Before the 1990s, there was no question about it: French butter reigned victorious in just about every pastry kitchen of worth. Its complex, nutty flavor with a slightly tangy back note, superior plasticity, and sterling pedigree were world famous. French chefs, accustomed to working with such an excellent ingredient in their homeland, had long ago convinced a cadre of important American colleagues to follow suit. And, therefore, French butter’s preeminence remained unchallenged. But over the past decade, new American butters have been storming the palace gates. The result? American butter is now being layered into mille-feuille or smoothed into rich pastry creams as often as some of the most revered French beurre brands. Read more “The Franco-American Butter Wars”
It got to the point where I couldn’t walk into a bar anymore. You know the kind, the true bastions of testosterone, the ones so thick with blue smoke that the neon beer signs look like UFOs hovering in a patch of midnight fog. It wasn’t moral or religious reasons, lack of money, or even an alcohol problem that prompted me to slink out, emasculated, never to return. It was because I was a phony.
While other guys swapped J.Lo fantasies or nearly came to blows defending their classic El Caminos, all I could think about was a commercial-style Viking stove in white enamel. I stared into the mirror, tawny with nicotine, and dreamed about how perfectly risen my white-chocolate cloud cake would be, thanks to my baffled-heat convection oven.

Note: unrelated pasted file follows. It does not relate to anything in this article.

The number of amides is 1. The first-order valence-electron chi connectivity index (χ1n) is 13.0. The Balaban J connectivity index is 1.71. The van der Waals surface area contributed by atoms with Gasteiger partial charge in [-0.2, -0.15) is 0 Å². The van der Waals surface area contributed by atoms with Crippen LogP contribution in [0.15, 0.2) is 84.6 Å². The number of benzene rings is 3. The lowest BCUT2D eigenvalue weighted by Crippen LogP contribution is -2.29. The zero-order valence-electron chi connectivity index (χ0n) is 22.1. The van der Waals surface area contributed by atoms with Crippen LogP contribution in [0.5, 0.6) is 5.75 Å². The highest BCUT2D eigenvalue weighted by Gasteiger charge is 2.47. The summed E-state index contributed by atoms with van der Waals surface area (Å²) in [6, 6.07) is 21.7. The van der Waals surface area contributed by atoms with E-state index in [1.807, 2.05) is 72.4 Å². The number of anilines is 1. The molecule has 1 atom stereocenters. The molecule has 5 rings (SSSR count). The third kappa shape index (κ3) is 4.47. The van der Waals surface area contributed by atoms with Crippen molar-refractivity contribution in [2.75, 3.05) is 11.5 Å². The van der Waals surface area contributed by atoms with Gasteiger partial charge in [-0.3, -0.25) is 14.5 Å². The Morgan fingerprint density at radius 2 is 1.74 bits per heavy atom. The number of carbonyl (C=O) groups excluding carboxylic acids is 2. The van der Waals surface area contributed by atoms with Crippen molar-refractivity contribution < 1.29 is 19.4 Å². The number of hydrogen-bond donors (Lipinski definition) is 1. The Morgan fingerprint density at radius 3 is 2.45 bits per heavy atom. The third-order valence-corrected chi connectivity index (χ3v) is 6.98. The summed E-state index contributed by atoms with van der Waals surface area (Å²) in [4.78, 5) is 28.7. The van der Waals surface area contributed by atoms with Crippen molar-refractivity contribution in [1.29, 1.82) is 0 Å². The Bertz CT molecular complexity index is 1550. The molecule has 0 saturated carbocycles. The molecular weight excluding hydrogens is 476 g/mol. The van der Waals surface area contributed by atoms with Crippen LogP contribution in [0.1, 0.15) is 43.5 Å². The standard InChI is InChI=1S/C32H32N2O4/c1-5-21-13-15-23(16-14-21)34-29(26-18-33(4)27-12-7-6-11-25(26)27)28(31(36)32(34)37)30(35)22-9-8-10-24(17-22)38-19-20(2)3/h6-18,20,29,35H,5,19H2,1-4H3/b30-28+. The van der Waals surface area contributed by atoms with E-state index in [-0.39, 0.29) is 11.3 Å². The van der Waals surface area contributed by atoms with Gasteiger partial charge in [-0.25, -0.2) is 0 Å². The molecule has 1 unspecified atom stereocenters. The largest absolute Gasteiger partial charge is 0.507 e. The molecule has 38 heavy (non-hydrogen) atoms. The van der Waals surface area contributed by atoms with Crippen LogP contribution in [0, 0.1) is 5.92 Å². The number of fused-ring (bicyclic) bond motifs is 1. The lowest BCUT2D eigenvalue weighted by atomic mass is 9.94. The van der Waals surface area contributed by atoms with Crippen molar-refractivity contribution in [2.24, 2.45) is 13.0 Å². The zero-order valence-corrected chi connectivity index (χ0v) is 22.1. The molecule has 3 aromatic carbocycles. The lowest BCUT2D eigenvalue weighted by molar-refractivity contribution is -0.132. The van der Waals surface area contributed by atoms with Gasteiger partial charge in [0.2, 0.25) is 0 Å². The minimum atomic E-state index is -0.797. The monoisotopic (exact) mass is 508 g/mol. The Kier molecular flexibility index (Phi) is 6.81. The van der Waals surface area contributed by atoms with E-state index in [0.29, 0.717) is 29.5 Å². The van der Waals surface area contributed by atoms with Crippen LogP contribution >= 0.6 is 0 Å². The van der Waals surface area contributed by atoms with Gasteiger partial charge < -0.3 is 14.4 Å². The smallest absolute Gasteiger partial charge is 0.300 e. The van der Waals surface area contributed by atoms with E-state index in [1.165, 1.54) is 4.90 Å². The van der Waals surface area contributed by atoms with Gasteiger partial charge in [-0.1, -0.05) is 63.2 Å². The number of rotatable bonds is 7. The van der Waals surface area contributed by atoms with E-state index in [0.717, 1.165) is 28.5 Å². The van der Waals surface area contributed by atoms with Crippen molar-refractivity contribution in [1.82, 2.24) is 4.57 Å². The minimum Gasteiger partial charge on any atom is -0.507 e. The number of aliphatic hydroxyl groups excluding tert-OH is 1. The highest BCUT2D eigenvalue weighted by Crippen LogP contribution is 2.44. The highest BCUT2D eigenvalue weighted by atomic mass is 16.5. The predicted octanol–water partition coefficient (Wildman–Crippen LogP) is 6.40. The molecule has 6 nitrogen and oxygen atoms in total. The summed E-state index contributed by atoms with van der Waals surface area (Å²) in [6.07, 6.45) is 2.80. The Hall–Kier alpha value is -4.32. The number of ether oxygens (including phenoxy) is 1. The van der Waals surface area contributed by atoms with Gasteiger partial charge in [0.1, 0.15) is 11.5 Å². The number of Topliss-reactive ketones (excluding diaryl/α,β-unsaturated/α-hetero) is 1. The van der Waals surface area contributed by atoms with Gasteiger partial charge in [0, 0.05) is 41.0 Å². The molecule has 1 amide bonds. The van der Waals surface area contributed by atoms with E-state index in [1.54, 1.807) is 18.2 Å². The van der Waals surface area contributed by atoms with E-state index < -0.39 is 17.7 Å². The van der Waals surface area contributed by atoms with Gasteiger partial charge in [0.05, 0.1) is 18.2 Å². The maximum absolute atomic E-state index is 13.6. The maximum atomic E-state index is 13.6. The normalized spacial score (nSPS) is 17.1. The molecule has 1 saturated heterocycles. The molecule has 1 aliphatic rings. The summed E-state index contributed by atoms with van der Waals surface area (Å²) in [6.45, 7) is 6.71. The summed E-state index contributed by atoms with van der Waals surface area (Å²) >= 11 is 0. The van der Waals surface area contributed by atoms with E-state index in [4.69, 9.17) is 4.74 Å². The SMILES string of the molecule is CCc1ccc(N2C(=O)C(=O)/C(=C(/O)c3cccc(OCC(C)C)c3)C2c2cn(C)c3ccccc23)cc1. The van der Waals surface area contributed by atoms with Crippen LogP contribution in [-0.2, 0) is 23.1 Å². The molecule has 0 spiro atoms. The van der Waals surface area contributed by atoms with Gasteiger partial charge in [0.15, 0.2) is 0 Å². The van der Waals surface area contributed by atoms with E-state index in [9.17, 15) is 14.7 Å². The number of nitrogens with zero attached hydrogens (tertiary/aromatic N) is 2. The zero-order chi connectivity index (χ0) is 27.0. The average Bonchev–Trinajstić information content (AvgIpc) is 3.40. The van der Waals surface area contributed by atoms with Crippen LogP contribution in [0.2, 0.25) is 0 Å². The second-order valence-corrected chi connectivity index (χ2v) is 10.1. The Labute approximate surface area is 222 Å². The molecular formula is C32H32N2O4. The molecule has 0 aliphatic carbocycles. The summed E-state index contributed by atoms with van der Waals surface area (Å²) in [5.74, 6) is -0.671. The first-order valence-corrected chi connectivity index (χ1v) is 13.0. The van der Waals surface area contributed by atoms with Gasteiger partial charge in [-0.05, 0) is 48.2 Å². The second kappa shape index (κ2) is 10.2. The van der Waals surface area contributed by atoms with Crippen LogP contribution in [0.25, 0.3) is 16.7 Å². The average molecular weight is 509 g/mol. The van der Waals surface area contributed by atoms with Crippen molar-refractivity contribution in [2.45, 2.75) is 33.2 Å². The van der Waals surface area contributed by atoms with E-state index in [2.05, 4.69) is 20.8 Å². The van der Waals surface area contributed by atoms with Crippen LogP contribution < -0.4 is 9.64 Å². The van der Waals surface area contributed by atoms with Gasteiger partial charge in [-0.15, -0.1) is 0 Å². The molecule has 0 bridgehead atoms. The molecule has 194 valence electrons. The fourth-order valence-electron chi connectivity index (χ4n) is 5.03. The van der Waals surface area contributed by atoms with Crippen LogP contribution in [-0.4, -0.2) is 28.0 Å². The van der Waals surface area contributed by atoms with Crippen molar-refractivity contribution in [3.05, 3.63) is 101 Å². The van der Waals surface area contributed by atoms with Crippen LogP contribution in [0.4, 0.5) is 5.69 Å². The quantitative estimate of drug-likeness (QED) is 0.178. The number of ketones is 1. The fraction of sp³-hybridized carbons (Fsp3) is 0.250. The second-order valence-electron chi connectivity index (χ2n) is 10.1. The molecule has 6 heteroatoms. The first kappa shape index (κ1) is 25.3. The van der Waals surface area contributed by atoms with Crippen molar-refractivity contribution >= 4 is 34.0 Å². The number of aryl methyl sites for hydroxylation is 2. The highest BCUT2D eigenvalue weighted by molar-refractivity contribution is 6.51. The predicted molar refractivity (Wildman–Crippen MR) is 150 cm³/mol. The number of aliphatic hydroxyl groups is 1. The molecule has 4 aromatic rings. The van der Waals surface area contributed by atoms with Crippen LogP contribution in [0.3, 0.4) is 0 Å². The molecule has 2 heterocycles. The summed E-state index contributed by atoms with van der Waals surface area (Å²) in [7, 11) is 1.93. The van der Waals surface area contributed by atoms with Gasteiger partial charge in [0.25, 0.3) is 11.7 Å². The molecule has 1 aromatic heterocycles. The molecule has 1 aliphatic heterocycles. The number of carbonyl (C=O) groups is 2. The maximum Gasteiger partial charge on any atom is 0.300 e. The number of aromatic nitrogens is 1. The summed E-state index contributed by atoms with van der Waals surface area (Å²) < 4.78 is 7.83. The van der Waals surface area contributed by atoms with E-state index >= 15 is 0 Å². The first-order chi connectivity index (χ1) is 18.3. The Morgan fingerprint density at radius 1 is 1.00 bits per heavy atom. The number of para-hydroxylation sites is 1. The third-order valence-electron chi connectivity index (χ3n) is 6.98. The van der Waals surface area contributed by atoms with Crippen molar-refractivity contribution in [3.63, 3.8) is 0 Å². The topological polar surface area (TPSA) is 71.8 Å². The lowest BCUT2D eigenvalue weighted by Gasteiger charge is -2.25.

The slow disenfranchisement of my manhood, as one friend likes to call it, began eight years ago when I took my first cooking class. I walked into the kitchen, and there lined up against the wall were three hulking 48-inch Vikings, gleaming like a row of squat, sweaty sumo wrestlers. I was smitten. Their unqualified size and power thrilled me. Was this what my father felt when he walked with mouth agape through the lawn-mower department at Sears? Surely it was, because my cooking teacher, a saucy wisp of a thing with a yappy Chihuahua voice, had to nudge me out of my reverie, much as I had to poke my father awake to drag him reluctantly to the toy aisle. Read more “A Man and His Stove”
I have barely any taste buds left. My poor scorched tongue is screaming out for water, bread, milk-anything to extinguish this raging mouth fire. The reason for my happy tortured state: the five bottles of molho de piri-piri, Portugal’s famously incendiary hot sauce, lined up beside my laptop. in an attempt to truly understand the appeal of this concoction, I decided to sample each brand. Ignoring the fact that my own Portuguese mother uses a judicious hand when cooking with our hot sauces and pastes, I chose to down the stuff by the teaspoonfuls, naked, without a scrap of food to offset the burn. My conclusion: I must be a super-taster, one of those rare and exalted persons with an exquisitely sensitive palate who finds even mildly spicy foods torrid. That, or I lack the common sense of a second grader. Read more “Feel the Burn: Portuguese Piri-Piri Sauce Heats Up the Palate”